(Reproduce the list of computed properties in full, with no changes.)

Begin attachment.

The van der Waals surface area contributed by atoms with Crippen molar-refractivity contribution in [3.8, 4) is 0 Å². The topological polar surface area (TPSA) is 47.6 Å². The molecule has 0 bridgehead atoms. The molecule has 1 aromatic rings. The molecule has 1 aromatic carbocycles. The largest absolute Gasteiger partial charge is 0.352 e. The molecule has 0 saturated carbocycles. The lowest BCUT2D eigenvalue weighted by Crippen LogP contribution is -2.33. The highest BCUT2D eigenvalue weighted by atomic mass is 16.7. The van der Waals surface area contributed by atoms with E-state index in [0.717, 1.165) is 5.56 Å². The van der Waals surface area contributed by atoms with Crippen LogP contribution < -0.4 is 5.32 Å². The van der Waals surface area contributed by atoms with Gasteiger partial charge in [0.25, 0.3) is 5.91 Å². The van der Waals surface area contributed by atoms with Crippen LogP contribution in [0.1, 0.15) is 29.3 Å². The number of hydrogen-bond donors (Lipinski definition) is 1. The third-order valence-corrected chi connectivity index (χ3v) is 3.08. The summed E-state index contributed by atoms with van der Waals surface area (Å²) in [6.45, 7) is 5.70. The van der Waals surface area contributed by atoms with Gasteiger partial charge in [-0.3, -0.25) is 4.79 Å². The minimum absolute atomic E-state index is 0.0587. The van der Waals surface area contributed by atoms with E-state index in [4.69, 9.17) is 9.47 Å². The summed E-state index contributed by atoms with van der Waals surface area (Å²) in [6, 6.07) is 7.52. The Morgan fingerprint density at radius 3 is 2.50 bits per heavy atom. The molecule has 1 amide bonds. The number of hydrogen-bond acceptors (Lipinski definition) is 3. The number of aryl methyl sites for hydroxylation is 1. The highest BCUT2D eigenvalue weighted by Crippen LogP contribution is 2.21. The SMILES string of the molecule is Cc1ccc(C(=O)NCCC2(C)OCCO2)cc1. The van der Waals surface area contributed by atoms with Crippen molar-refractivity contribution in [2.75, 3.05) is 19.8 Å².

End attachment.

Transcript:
The van der Waals surface area contributed by atoms with Crippen molar-refractivity contribution in [3.8, 4) is 0 Å². The topological polar surface area (TPSA) is 47.6 Å². The molecule has 0 bridgehead atoms. The molecule has 1 aromatic rings. The molecule has 1 aromatic carbocycles. The largest absolute Gasteiger partial charge is 0.352 e. The molecule has 0 saturated carbocycles. The lowest BCUT2D eigenvalue weighted by Crippen LogP contribution is -2.33. The highest BCUT2D eigenvalue weighted by atomic mass is 16.7. The van der Waals surface area contributed by atoms with E-state index in [0.717, 1.165) is 5.56 Å². The van der Waals surface area contributed by atoms with Crippen LogP contribution < -0.4 is 5.32 Å². The van der Waals surface area contributed by atoms with Gasteiger partial charge in [0.25, 0.3) is 5.91 Å². The van der Waals surface area contributed by atoms with Crippen LogP contribution in [0.1, 0.15) is 29.3 Å². The number of hydrogen-bond donors (Lipinski definition) is 1. The third-order valence-corrected chi connectivity index (χ3v) is 3.08. The summed E-state index contributed by atoms with van der Waals surface area (Å²) in [6.45, 7) is 5.70. The van der Waals surface area contributed by atoms with Gasteiger partial charge in [-0.3, -0.25) is 4.79 Å². The minimum absolute atomic E-state index is 0.0587. The van der Waals surface area contributed by atoms with E-state index in [4.69, 9.17) is 9.47 Å². The summed E-state index contributed by atoms with van der Waals surface area (Å²) in [6, 6.07) is 7.52. The Morgan fingerprint density at radius 3 is 2.50 bits per heavy atom. The molecule has 1 amide bonds. The number of hydrogen-bond acceptors (Lipinski definition) is 3. The number of aryl methyl sites for hydroxylation is 1. The highest BCUT2D eigenvalue weighted by Crippen LogP contribution is 2.21. The SMILES string of the molecule is Cc1ccc(C(=O)NCCC2(C)OCCO2)cc1. The van der Waals surface area contributed by atoms with Crippen molar-refractivity contribution in [2.75, 3.05) is 19.8 Å².